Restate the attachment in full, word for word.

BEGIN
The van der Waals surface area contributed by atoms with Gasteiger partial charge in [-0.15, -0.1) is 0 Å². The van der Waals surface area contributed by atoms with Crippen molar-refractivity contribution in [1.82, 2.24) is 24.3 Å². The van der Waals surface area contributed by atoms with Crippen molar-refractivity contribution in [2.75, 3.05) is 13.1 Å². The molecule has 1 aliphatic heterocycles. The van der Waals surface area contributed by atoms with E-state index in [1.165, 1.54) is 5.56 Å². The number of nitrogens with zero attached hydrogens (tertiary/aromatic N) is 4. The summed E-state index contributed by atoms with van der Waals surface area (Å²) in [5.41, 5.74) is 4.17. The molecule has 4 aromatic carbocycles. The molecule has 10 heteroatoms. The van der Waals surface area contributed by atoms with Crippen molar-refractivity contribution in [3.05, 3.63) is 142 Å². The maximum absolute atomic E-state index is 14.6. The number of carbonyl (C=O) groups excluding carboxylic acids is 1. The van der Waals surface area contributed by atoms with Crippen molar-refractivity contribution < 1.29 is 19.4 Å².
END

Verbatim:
The van der Waals surface area contributed by atoms with Gasteiger partial charge in [-0.15, -0.1) is 0 Å². The van der Waals surface area contributed by atoms with Crippen molar-refractivity contribution in [1.82, 2.24) is 24.3 Å². The van der Waals surface area contributed by atoms with Crippen molar-refractivity contribution in [2.75, 3.05) is 13.1 Å². The molecule has 1 aliphatic heterocycles. The van der Waals surface area contributed by atoms with E-state index in [1.165, 1.54) is 5.56 Å². The number of nitrogens with zero attached hydrogens (tertiary/aromatic N) is 4. The summed E-state index contributed by atoms with van der Waals surface area (Å²) in [5.41, 5.74) is 4.17. The molecule has 4 aromatic carbocycles. The molecule has 10 heteroatoms. The van der Waals surface area contributed by atoms with Crippen molar-refractivity contribution in [3.05, 3.63) is 142 Å². The maximum absolute atomic E-state index is 14.6. The number of carbonyl (C=O) groups excluding carboxylic acids is 1. The van der Waals surface area contributed by atoms with Crippen molar-refractivity contribution < 1.29 is 19.4 Å².